Healthbeat


In September the U.S. Department of Health and Human Services partnered with the Louisiana Health Cooperative, Inc. to develop the statewide health Consumer Operated and Oriented Plan (CO-OP). The idea is to provide a customer governed and nonprofit health coverage opportunity to small business owners and the public In October the CO-OP was officially opened with a ribbon cutting ceremony in anticipation of increasing wellness through high quality health care.
 


The Alliance for a Healthier Generation awarded a bronze level National Recognition award to Bonnabel Magnet Academy High School. The School Based Health Center and student-led Wellness Council worked together to make strides in the healthy habits of physical activity and education in nutrition and health. By receiving this recognition, Bonnabel has proved the success of the school’s health initiatives, including a vegetable garden used and kept up by the students, a wide array of exercise opportunities found in classes and clubs, wellness and health screenings and the requirement of more fruits, vegetables and whole grains in school meals. Bonnabel is only the third school in Louisiana to be awarded this recognition.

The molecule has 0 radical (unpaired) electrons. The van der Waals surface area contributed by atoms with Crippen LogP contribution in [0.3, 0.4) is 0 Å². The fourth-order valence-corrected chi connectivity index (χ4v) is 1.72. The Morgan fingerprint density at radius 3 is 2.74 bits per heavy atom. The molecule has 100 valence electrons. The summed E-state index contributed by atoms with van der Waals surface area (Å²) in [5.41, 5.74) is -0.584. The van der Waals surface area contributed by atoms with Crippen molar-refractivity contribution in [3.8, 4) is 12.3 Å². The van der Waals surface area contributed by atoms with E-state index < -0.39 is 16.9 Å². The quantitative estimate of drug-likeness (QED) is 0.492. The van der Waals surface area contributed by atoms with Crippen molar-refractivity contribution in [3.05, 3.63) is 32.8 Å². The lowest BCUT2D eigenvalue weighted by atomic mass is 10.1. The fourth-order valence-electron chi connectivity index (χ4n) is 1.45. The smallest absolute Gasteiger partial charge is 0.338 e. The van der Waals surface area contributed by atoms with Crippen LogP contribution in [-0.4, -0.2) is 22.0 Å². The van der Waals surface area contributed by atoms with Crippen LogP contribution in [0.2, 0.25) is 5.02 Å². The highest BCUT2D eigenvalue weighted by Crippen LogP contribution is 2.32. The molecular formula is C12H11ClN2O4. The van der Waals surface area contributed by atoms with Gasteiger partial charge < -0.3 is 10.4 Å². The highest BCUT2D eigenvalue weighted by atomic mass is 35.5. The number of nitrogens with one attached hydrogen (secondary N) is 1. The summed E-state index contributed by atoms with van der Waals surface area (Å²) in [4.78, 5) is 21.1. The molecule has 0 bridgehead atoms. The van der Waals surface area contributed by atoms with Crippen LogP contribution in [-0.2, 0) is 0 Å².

Despite the fact that language and speech impediments affect millions of people, not much is known about the neural mechanisms that are responsible for these impairments because they are difficult to study in humans. Along with a research team, Dr. Xiaoching Li at LSU Health Sciences Center used Zebra Finches as models to study the connections between the vocal learning methods of birds and the neural workings for speech development in humans. This study has uncovered new information that reveals how two microRNA molecules, directed by the social situation of spoken conduct, control a gene that’s used in speech and autism disorders. The microRNA molecules in the Zebra Finch brain were necessary in vocal learning and the regulation of social song behavior, confirmed by male birds singing undirected songs. The microRNA in humans adjusts the levels of the FOXP2 gene, a gene that if mutated has been linked to autism. A specific amount of FOXP2 is required for a successful growth of the neural circuits that process language, so the findings gained during the study of Zebra Finches should be very helpful in the understanding of human disorders.

 


 

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